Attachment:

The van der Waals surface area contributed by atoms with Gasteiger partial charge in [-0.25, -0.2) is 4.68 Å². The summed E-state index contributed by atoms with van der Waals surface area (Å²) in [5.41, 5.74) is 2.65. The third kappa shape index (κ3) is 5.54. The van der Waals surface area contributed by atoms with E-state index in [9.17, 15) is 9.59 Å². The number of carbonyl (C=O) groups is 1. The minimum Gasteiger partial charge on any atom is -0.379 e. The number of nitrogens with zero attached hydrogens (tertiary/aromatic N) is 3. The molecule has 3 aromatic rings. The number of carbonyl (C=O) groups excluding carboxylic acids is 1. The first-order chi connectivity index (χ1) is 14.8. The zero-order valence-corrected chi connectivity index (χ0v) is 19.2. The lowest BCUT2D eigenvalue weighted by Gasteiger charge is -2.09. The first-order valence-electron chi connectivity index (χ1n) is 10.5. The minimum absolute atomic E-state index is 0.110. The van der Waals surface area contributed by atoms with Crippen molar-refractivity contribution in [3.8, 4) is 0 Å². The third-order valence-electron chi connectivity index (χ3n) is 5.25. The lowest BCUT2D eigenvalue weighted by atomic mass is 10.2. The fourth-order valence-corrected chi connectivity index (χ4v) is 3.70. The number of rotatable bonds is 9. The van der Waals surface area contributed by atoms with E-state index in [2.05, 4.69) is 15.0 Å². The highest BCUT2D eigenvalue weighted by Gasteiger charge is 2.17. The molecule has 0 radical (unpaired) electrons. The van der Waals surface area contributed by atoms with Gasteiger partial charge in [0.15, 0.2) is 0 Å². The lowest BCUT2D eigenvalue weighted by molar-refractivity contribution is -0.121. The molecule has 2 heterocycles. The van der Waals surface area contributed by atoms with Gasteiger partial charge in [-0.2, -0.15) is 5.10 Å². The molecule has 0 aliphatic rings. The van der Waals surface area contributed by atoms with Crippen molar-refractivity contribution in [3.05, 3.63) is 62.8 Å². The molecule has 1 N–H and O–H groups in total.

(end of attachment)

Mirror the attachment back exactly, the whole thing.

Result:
The van der Waals surface area contributed by atoms with Gasteiger partial charge in [-0.25, -0.2) is 4.68 Å². The summed E-state index contributed by atoms with van der Waals surface area (Å²) in [5.41, 5.74) is 2.65. The third kappa shape index (κ3) is 5.54. The van der Waals surface area contributed by atoms with E-state index in [9.17, 15) is 9.59 Å². The number of carbonyl (C=O) groups is 1. The minimum Gasteiger partial charge on any atom is -0.379 e. The number of nitrogens with zero attached hydrogens (tertiary/aromatic N) is 3. The molecule has 3 aromatic rings. The number of carbonyl (C=O) groups excluding carboxylic acids is 1. The first-order chi connectivity index (χ1) is 14.8. The zero-order valence-corrected chi connectivity index (χ0v) is 19.2. The lowest BCUT2D eigenvalue weighted by Gasteiger charge is -2.09. The first-order valence-electron chi connectivity index (χ1n) is 10.5. The minimum absolute atomic E-state index is 0.110. The van der Waals surface area contributed by atoms with Crippen molar-refractivity contribution in [3.8, 4) is 0 Å². The third-order valence-electron chi connectivity index (χ3n) is 5.25. The lowest BCUT2D eigenvalue weighted by atomic mass is 10.2. The fourth-order valence-corrected chi connectivity index (χ4v) is 3.70. The number of rotatable bonds is 9. The van der Waals surface area contributed by atoms with E-state index in [2.05, 4.69) is 15.0 Å². The highest BCUT2D eigenvalue weighted by Gasteiger charge is 2.17. The molecule has 0 radical (unpaired) electrons. The van der Waals surface area contributed by atoms with Gasteiger partial charge in [0.15, 0.2) is 0 Å². The lowest BCUT2D eigenvalue weighted by molar-refractivity contribution is -0.121. The molecule has 2 heterocycles. The van der Waals surface area contributed by atoms with Gasteiger partial charge in [-0.2, -0.15) is 5.10 Å². The molecule has 0 aliphatic rings. The van der Waals surface area contributed by atoms with Crippen molar-refractivity contribution in [3.05, 3.63) is 62.8 Å². The molecule has 1 N–H and O–H groups in total.